Those who are considering becoming teachers may be curious about various entry routes into the school system. While all teachers in the United Kingdom will require qualified teacher status, holding a non-teaching job could be an interesting way of gaining valuable insight into how the school system works and what teachers are faced with on a day-to-day basis before committing to a PGCE or other means of getting involved in teaching. We will take a look at some non-teaching jobs that will give candidates this essential exposure to the student body and how schools operate.
Teaching and classroom assistants (primary and secondary) work directly alongside teachers in usually overpopulated classrooms or within more troubled situations in order to help students get the most out of what they are learning. Often, they will support individual students or groups while working alongside the teacher who serves in a leading role. Teaching assistants often bring specialist knowledge with them in order to work more effectively in a particular department such as advanced-level qualifications in English, maths, and/or science, or they may come equipped with special education qualifications, ESOL qualifications, or various technical or trades knowledge.
It is rare for teaching assistants to actually lead classrooms, but they may serve in a supervisory role when the teacher is required to step out. For the most part, teaching assistants will be most active immediately before and after lessons through setting up equipment and distributing materials as well as providing both pastoral and academic care for those who are in immediate need.
Teaching assistants gain valuable insight into the day-to-day running of a classroom because, simply put, they are always there. This direct level of observation would be an invaluable experience for those with genuine interests in becoming teachers. There are no formal qualifications required to become a teacher's assistant, but it tends to be a highly competitive role. Candidates should therefore be prepared to present in explicit detail why they believe they are the best for the job and provide documented experience and qualifications to support their claims.
Administrative staff who work for schools do not often take a direct classroom role, but will often interact with students on a day to day basis. They are often positioned towards main offices in the school where they perform typical administrative duties such as phone handling, data entry, and various reception tasks. This role will allow candidates to gain valuable insight into how a school is run, but not necessarily to how a classroom operates. Administrative staff may sometimes be required to deal with troublesome students, which could perhaps taint their views somewhat as to what actually happens in the classroom, but it will provide some valuable learning experiences in terms of how schools are actually run.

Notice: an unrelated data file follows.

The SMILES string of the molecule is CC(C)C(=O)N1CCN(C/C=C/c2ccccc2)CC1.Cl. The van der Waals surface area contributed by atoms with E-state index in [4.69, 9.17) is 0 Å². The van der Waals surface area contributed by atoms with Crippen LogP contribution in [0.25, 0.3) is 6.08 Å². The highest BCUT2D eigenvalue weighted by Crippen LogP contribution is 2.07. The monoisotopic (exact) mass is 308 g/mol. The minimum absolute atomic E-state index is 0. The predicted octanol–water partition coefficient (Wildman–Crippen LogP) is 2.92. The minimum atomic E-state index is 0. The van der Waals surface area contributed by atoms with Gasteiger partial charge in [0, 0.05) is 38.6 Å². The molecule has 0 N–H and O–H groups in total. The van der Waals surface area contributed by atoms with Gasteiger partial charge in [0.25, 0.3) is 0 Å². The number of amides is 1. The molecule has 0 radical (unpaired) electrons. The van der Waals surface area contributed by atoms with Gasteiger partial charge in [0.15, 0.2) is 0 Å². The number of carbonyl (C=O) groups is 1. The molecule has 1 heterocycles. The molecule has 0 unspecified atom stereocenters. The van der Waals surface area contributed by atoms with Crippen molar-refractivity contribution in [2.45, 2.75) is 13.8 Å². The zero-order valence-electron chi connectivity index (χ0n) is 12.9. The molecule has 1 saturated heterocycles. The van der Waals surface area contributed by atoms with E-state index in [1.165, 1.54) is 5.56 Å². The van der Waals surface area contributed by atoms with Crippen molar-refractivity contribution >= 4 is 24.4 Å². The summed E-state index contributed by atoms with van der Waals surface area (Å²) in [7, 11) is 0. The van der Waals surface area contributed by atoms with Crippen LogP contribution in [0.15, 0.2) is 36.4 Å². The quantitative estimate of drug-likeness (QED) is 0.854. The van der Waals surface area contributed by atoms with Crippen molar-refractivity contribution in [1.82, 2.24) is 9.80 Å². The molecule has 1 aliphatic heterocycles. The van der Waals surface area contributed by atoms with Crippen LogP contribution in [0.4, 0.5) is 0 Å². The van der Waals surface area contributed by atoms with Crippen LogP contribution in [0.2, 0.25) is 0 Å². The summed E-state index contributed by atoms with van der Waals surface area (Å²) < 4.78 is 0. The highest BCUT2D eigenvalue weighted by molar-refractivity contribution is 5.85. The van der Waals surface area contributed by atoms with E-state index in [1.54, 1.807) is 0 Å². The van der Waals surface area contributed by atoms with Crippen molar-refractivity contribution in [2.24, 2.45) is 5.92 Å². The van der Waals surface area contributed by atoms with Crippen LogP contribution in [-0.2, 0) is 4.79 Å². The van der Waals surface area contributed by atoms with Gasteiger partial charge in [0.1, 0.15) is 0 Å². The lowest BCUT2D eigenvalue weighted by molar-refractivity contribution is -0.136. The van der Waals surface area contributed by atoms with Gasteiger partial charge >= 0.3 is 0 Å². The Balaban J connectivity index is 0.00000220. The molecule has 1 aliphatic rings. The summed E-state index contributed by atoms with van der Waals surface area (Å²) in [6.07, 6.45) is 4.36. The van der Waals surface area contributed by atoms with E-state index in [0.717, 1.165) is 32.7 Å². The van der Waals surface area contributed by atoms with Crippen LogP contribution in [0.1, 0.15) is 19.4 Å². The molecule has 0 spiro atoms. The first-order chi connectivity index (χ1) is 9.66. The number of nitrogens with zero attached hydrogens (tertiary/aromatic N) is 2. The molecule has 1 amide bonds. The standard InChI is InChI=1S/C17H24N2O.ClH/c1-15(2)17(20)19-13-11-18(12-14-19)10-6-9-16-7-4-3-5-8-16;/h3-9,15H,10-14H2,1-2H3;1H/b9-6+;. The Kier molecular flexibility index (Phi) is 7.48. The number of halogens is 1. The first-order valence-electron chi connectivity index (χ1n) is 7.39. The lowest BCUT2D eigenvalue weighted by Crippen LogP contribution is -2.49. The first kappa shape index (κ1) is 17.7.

Like teaching assistants, there are no formal qualifications to enter school administration, but candidates often possess office qualifications like those provided by City and Guilds for office administration. Candidates will also need to show their IT skills, which is often supported by GCSE or equivalent level ICT qualifications. Candidates with documented experience in both administration and software use, particularly Microsoft Excel and Access, will usually be allowed to substitute this for paper-based qualifications.
Lunchtime supervisors are often hired on a more casual basis to serve for a few hours a day during term time. This role could be ideal for those with other obligations and commitments at their time of employment, but who still wish to gain insight into the day-to-day operations of schools. Throughout their role, they will supervise children in canteens and usually outdoors during normal weather conditions. They provide a vital link between students and administrative contacts within the school, and are often responsible for maintaining control in the school grounds amongst teaching staff.
There are no formal entry requirements for becoming a lunchtime supervisor, but candidates should be aware it is a part time position at the best of times. Candidates for lunchtime supervisor jobs will often work on a casual basis and often receive very few hours, which makes it unsuitable for those seeking full-time earnings. However, the insight that can be gained from a lunchtime supervisory position could be well-worth this exchange and it is best used as a means of supporting greater goals while having another form of income.